Warning: Contains spoilers for Star Wars, Episode VIII: The Last Jedi. If you haven't seen it, this is not the story you're looking for.
Princess Leia's (Carrie Fisher) gold bikini in The Return Of The Jedi has been credited with the sexual awakening of an entire generation of
Ross Gellars men. In fact, despite her spunky personality, the Leia of the original Star Wars trilogy was a fantasy created entirely for the male gaze. Her cry for help was the ultimate manifestation of the damsel in distress, a princess calling out for her only hope: men.
With The Last Jedi, that is definitely no longer the case. If The Force Awakens planted the seeds of this change, promoting Leia to the rank of general — no longer a symbol of the republic but its actual leader — and casting Daisy Ridley as Rey, Rian Johnson's latest instalment takes things a step further. Kylo Ren's (Adam Driver) swoll pecs make it official: Star Wars is a woman's game now.
The sudden nudity isn't gratuitous (although welcome, judging from the gasps in the audience, and the major Twitter attention it's been getting). Last Jedi sound supervisor Ren Klyce actually told HuffPost that it was done to emphasise that Kylo and Rey's Force connection goes beyond just hearing a voice.
“That was important to establish what she was actually seeing,” Klyce explained. “Was she hearing his voice or seeing his face or just his eyes? And so that [shirtless scene] is to inform the audience, ‘Oh, she can see his body.’”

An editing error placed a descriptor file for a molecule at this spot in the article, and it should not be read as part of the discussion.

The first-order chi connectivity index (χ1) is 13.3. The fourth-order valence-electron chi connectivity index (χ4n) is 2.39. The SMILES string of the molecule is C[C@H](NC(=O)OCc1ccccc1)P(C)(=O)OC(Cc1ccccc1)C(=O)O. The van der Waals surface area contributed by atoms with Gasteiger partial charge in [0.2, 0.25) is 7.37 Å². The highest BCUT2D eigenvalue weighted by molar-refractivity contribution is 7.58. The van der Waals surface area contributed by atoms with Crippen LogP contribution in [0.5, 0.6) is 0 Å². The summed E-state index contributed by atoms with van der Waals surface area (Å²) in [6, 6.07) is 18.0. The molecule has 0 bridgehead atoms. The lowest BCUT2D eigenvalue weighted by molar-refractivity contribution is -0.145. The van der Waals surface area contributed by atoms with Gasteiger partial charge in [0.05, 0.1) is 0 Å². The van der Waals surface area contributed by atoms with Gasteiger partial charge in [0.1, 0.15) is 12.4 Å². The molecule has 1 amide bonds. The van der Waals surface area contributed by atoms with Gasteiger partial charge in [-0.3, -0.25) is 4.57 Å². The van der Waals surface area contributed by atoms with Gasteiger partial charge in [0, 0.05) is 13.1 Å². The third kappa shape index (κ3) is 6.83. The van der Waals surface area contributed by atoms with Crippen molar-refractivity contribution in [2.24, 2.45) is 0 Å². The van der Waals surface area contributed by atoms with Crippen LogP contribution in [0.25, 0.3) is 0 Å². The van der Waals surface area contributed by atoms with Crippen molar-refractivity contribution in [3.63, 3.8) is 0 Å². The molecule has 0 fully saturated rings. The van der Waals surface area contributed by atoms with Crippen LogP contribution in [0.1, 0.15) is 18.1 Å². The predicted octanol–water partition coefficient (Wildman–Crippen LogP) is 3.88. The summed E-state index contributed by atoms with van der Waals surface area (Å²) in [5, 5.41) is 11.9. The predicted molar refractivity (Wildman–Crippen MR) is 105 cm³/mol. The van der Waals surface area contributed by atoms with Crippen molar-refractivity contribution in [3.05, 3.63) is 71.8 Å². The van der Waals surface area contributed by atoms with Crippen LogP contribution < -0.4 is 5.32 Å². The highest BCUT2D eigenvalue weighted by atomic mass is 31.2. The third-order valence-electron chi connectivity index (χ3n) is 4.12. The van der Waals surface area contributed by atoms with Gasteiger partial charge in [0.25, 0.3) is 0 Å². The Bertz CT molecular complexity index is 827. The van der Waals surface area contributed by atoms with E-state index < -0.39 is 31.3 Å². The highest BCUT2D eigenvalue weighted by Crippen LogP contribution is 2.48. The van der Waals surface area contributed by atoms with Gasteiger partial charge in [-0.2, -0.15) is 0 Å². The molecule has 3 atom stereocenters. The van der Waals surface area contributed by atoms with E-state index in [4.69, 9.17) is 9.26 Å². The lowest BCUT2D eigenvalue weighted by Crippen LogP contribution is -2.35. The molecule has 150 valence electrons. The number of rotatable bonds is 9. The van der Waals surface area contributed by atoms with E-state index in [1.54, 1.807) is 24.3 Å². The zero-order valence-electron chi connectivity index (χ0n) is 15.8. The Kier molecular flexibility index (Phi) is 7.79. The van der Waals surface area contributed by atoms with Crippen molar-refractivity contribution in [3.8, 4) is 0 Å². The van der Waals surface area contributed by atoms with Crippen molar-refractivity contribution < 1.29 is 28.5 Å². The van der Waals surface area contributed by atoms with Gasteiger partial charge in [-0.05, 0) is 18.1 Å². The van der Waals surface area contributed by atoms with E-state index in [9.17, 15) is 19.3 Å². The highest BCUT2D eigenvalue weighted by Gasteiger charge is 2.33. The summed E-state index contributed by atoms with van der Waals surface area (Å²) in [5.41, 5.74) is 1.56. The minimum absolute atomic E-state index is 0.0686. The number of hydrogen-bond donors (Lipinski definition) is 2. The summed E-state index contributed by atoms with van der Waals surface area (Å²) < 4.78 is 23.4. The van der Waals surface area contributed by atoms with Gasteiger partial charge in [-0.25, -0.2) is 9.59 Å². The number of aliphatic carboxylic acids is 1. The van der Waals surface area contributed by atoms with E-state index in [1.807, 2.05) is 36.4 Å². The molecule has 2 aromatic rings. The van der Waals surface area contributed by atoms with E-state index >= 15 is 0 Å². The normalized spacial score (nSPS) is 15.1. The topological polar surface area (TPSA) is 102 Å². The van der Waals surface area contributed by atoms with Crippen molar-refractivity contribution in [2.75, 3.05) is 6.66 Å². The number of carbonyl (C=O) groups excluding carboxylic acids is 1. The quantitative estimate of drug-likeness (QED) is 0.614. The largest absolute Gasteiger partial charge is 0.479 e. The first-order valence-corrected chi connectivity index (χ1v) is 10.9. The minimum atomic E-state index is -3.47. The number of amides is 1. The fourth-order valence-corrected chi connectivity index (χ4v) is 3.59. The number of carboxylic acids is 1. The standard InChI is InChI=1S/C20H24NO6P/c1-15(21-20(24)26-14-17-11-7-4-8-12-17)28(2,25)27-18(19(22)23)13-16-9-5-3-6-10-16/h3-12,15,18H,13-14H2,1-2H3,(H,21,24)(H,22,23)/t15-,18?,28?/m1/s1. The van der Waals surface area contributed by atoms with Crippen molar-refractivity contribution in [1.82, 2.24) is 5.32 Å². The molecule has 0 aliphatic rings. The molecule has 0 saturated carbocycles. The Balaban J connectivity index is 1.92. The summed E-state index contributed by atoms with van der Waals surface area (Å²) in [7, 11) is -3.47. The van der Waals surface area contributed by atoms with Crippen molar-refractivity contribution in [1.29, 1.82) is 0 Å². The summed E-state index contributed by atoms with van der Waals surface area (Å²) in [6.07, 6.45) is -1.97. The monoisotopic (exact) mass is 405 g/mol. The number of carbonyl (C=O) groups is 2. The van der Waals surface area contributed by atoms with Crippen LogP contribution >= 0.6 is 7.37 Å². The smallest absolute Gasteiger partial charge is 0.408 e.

But in the context of a franchise that has been known to use women's bodies as an enticement for viewers, it's also a clear sign that the creators know that straight white men aren't the only audience they're catering to anymore. (And they're right: Box Office Mojo statistics indicate that female attendance on opening night increased by 10 percent compared to The Force Awakens, for a total breakdown of 58 percent male, and 43 percent female.)
The fact that Rey highlights Kylo's lack of a shirt only cements its importance as a marker of the female gaze, our very own Princess Leia in the gold bikini moment.
When I brought this up to Kelly Marie Tran, whose breakout turn as Rose Tico, a maintenance worker turned Rebel hero, has already made her a fan favourite, she laughed. "You know what's sad," she said. "It's so ingrained in my mind that it's normal for women to be portrayed in that way that I never thought about it like that. I love that women are loving that moment!"
The Last Jedi is littered with clues indicating this shift. In fact, the film as a whole is basically an indictment of toxic masculinity, from Vice-Admiral Holdo's (Laura Dern) total contempt for Poe Dameron's (Oscar Isaac) brash, macho heroism, to Finn (John Boyega) and Rose's time on Canto Bight, a sort of Space Monaco that highlights the greed and corruption of those who have made money off this long and arduous conflict by selling arms to both sides.